There is a custom during the Passover, which says - all those sitting at the Seder table must ask the four important questions. It is necessary for everyone present at the table to partake in this event and chant in unison. The four questions are as follows:
  • “On all other nights, we do not dip even once, but on this night, we dip twice. Why?"
  • "On all other nights we eat bread or matzah, but on this night we eat only matzah. Why?"
  • "On all other nights, we eat all kinds of herbs, but on this night we eat only Maror. Why?"
  • "On all other nights, we eat either sitting or reclining, but on this night, we eat reclining. Why?"
Haggadah And The Ten Plagues Of Egypt
The Haggadah is the Jewish text that narrates the story of the Exodus. It is a custom to read out and recount the horrors of the past and how the Jews were liberated by Moshe/Moses from the clutches of a tyrannical empire that bound the Jews in slavery. All those present at the table were asked to pay attention and at times, the story would be enacted for better effect. After the narration of the Haggadah, the ten plagues of Egypt would also be recited, spilling a drop of wine in a bowl for every plague explained. This would be done by the elders of the family. It is said that when the reciter recites the ten plagues, nobody looks into his or her eyes and tries to avert any sort of direct contact because of the impact of the plagues and the destruction it caused in the past. This would then be followed by some singing and prayers.

The Passover customs reflect the ethnic traditions of the Jews and make us believe how important the festival is to the Israelis. The people of Jerusalem and all the other Jews around the world adhere to the customs every year and pray for a better Passover the next year. The customs and beliefs act like foundations that knit the families closer to each other. Highly traditional, this is the one holiday that fills their eyes with a better hope for the future, thanking the ancestors who gave up their lives for the present.

Passover Seder
The most important holiday in the calendar of the Jews is the one that marks the Passover. This day falls on the 15th day of 'Nisan' month and is celebrated with grandeur and a lavish display of food. Perhaps, the most important Passover tradition is the feast known as 'Seder'. The Seder is performed by Jews all over the world marking the end of bad times and celebrating their freedom from Egypt. A traditional feast consisting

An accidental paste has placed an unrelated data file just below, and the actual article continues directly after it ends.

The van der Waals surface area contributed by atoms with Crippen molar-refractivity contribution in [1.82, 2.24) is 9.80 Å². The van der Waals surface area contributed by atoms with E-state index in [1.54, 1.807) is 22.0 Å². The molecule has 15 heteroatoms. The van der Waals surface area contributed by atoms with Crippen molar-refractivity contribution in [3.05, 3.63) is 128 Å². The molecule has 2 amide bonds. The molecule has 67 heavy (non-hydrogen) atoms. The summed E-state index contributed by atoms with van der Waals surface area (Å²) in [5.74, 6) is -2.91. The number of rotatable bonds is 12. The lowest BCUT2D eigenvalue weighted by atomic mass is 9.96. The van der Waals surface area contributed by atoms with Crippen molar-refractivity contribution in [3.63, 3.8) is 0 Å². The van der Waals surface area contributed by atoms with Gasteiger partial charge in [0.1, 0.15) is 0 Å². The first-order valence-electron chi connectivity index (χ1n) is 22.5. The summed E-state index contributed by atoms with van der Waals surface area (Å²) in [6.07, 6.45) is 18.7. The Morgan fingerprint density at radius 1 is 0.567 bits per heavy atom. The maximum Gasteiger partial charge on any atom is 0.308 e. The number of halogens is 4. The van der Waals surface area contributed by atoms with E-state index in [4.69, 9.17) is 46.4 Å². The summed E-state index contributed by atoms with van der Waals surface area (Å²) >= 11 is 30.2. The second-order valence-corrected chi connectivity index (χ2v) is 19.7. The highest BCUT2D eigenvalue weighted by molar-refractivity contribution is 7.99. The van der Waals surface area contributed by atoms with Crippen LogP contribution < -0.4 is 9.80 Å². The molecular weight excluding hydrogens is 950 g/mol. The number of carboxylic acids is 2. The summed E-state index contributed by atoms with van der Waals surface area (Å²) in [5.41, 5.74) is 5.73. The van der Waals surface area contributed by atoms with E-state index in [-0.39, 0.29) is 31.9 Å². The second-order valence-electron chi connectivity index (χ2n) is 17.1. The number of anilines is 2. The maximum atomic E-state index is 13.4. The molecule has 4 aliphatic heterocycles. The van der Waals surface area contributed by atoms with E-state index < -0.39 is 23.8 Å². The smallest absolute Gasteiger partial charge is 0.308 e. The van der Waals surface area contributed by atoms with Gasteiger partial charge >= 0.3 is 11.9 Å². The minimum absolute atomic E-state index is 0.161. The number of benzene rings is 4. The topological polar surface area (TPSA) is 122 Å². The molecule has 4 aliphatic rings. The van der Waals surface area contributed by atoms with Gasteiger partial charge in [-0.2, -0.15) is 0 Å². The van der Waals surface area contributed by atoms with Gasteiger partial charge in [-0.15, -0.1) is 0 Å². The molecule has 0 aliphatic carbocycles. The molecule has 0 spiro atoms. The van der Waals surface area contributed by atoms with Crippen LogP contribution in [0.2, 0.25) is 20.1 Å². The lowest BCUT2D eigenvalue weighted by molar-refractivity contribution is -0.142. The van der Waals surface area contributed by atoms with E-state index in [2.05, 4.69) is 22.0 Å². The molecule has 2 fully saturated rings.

Seder Order
The sight of the finest table settings and silverware with delicious delicacies served can make anyone hungry. Jews give importance to the laws and customs of this festivity and organize the Passover Seder plate accordingly. 'Seder' which means 'order' is based on the Biblical verse. This ritual of feast is performed either by gathering multiple communities, generations or families

Seder Plate
The prime focus of the Jewish customs is the Passover Seder. The plate that is referred to as the Seder plate comprises symbolic foods and is placed at the center of the table. The six meaningful elements in the plate add due importance to the occasion. During the Passover Seder, the elders recite the story of the exodus of Jews from Egypt where they survived as slaves.

Seder Wine
Without wine, Passover Seder is almost incomplete. The four cups of wine that the Jews drink during the Seder holds tremendous significance. As one may already know, Passover is commemorated to mark the freedom of Hebrew slaves from Egyptian despotism. Though the Seder plate comprises of several other symbolic foods like maror, charoset, karpas, zeroah, beitzah and matzot, the four cups of undiluted wine served at the Seder

Seder Table
Yes, of course Seder is not the only element in Passover, but is surely the shining star of the festival. Jews wait eagerly every year for this joyous occasion. Set the table such that it seems appealing to all the enthralling eyes. This festival is celebrated to honor the release of the Hebrew slaves from the enslavement of the ancient Egypt. A seven to eight days celebration, Passover begins with the Seder meal on the eve of the Hebrew month of Nisan.